Trademark Prosecution Quiz

February 17, 1997

Each of the five questions below has two subparts; most of the subparts can be answered with one or two sentence responses. You do not need to cite any case law in response to the questions below but you may if you wish. You will be given a copy of the Lanham Act, which is the only course material to which you may refer during the quiz. Read carefully, write legibly, and remember that brevity is a virtue.

(1) Sticky Corp. has had an Idaho state trademark registration for the mark "GLOX" for floor wax for several years. Two months ago, the same corporation filed an application for registration of "GLOX" for floor wax under section 1(a) of the Lanham Act but made no mention of the Idaho state trademark registration in the application or accompanying papers. You are the Examining Attorney in the USPTO assigned to process this application, and, while conducting a trademark search, you discovered the existence of the Idaho state trademark registration issued to Sticky Corp. for "GLOX"

(a) What section of the Lanham Act prompted you to conduct a trademark search and what were you attempting to learn from the search?
(b) How important is the Idaho state trademark registration in determining whether or not "GLOX" is federally registerable for floor wax and why?

(2) Streusel BASF, a German company, received a German service mark registration for the term "FLUGELBAUM" for restaurant services on February 3, 1997. On February 11, 1997, Streusel applied for a United States federal service mark registration for "FLUGELBAUM" on the Principal Register, submitting a certified copy of its German registration and stating its bona fide intent to use the mark "FLUGELBAUM" in the United States for restaurant services. Germany is a party to the Paris Convention for the Protection of Industrial Property and has been for many years.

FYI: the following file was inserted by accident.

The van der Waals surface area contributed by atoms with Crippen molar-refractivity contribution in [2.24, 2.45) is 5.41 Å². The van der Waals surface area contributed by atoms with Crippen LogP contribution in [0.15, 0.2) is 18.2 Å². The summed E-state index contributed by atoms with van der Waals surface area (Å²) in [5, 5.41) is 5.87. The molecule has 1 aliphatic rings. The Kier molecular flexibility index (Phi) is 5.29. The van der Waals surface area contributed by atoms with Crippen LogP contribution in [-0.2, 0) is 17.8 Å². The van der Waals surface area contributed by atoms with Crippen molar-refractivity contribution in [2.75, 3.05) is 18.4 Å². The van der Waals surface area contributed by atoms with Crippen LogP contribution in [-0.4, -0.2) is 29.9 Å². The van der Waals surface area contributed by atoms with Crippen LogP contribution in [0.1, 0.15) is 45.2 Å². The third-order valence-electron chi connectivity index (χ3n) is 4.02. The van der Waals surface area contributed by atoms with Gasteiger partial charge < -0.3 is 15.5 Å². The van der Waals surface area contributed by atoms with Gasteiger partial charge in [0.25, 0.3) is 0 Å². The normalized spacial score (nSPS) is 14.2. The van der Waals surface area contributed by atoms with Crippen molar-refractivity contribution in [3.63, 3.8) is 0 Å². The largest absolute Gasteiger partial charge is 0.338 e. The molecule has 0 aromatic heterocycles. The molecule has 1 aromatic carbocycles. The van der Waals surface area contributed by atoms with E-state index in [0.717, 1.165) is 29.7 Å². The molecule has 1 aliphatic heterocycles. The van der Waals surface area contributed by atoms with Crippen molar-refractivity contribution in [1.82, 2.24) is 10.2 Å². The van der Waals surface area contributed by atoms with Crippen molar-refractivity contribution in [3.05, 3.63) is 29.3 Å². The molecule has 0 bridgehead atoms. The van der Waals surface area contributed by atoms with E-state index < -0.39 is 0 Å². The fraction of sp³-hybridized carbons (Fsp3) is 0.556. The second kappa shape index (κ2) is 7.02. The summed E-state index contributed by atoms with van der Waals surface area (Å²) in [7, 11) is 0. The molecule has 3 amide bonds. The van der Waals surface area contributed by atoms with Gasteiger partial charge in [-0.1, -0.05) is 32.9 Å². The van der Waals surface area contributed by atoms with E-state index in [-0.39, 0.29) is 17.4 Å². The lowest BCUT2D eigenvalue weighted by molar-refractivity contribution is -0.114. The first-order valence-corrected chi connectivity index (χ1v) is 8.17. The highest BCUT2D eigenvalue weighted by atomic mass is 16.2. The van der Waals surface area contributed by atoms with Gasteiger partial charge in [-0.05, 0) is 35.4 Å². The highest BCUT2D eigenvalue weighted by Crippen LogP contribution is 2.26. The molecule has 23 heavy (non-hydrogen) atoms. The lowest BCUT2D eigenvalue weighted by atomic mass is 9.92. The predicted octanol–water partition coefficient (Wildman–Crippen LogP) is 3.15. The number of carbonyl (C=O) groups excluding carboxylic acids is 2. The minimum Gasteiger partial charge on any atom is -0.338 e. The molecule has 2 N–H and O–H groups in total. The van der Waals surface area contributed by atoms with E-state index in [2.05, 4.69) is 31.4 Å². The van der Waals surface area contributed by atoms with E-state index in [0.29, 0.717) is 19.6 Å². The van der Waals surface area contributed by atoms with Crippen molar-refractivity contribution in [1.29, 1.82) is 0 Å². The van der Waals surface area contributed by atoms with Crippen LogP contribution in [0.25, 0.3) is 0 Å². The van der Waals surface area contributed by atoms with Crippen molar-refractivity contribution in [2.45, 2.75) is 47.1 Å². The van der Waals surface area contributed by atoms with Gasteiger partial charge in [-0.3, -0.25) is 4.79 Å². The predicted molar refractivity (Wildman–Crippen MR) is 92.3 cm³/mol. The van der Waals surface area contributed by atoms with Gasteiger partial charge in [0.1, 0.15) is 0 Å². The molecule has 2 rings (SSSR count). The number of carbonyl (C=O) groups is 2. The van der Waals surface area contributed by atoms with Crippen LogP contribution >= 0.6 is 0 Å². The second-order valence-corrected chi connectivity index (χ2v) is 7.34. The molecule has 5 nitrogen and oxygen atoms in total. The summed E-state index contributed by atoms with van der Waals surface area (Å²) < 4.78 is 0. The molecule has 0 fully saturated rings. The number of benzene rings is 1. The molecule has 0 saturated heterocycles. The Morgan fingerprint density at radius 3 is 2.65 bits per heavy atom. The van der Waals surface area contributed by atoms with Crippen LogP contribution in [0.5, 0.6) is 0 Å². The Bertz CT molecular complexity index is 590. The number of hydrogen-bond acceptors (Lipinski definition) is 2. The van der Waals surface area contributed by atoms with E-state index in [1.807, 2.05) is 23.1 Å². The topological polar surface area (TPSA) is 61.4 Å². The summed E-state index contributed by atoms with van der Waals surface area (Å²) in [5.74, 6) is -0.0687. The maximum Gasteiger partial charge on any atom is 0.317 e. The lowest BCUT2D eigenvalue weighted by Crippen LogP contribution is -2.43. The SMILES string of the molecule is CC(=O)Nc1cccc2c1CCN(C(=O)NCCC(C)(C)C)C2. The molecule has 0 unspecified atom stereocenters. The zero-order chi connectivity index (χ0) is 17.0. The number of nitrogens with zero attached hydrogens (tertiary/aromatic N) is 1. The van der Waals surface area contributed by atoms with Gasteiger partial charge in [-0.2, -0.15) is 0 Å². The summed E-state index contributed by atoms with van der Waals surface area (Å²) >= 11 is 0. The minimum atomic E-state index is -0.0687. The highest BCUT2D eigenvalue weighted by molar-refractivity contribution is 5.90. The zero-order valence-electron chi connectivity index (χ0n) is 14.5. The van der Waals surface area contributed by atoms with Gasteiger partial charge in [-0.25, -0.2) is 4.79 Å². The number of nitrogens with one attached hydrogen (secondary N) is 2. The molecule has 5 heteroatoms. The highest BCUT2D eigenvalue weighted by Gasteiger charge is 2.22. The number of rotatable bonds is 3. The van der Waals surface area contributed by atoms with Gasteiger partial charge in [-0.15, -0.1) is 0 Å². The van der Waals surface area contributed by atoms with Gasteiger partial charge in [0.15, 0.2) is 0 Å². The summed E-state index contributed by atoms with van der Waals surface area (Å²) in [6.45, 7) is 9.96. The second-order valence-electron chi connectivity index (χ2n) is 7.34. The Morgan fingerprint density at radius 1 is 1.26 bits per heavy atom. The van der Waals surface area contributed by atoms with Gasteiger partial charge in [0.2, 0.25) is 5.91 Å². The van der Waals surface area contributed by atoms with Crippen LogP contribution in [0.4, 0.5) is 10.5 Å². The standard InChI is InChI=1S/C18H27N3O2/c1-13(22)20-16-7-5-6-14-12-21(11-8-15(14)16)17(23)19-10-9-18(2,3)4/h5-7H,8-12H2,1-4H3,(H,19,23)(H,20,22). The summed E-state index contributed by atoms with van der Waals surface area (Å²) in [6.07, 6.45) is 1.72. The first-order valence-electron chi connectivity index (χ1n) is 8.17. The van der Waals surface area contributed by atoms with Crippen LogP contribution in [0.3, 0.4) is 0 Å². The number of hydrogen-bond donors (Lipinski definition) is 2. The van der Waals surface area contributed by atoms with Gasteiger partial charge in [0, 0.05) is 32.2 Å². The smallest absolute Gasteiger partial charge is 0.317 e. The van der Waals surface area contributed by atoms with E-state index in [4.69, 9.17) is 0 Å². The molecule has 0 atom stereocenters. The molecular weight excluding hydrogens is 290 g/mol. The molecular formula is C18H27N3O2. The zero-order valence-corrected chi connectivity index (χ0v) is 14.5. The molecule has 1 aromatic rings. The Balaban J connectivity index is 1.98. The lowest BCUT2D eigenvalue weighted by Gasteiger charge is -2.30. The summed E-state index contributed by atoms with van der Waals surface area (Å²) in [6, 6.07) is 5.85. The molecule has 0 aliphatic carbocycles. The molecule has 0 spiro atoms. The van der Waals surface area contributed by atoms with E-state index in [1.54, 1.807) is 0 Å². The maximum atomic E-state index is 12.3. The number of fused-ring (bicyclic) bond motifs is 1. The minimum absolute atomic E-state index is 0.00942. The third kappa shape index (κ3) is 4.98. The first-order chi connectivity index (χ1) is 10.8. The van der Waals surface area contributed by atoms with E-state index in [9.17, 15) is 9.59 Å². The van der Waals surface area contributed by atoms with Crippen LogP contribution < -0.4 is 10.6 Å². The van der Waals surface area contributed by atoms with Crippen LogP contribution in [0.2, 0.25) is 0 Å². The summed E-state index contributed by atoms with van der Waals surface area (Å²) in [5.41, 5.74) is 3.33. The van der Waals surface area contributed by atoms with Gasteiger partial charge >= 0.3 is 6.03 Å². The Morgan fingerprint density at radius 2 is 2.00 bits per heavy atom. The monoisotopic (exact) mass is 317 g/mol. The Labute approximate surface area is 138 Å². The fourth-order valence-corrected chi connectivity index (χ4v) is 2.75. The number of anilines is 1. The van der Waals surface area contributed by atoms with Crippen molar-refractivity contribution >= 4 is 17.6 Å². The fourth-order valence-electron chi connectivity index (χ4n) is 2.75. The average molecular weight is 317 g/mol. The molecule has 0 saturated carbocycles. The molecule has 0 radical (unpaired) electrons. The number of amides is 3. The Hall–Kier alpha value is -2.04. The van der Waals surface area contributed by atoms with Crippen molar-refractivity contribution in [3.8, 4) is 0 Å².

(a) Under what section of the Lanham Act does Streusel seek registration of its mark?
(b) Will Streusel be required to state a date of first use in commerce or to provide specimens of use in order to obtain a United States federal registration for its mark?
(3) The Natural Way, Inc., has developed a new fiber-based alcoholic beverage which the company calls "BAMBOOZLE." The drink is made from bamboo juice but has not been marketed yet due to the company's desire to perfect the fermentation process. Although The Natural Way does not plan to put the product on the market for at least two years, the company has filed an application to register the trademark "BAMBOOZLE" for wine under section 1(b) of the Lanham Act. The USPTO issues an initial Office Action invoking section 2(e)(1) of the Lanham Act and reasoning that the proposed mark is a combination of two words that merely describe the ingredients and characteristics of the product. The Examining Attorney cites the dictionary definition of 'booze" as slang terminology for an alcoholic beverage and takes the position that the mark is little more than a combination of the descriptive terms "bamboo" and 'booze," although he admits that the word "bamboozle" is defined in the same dictionary as meaning "to trick or deceive."

(a) What is the strongest argument The Natural Way can make in responding to the Office Action?

(b) Should The Natural Way attempt to amend its application at this point to seek registration on the Supplemental Register and why or why not?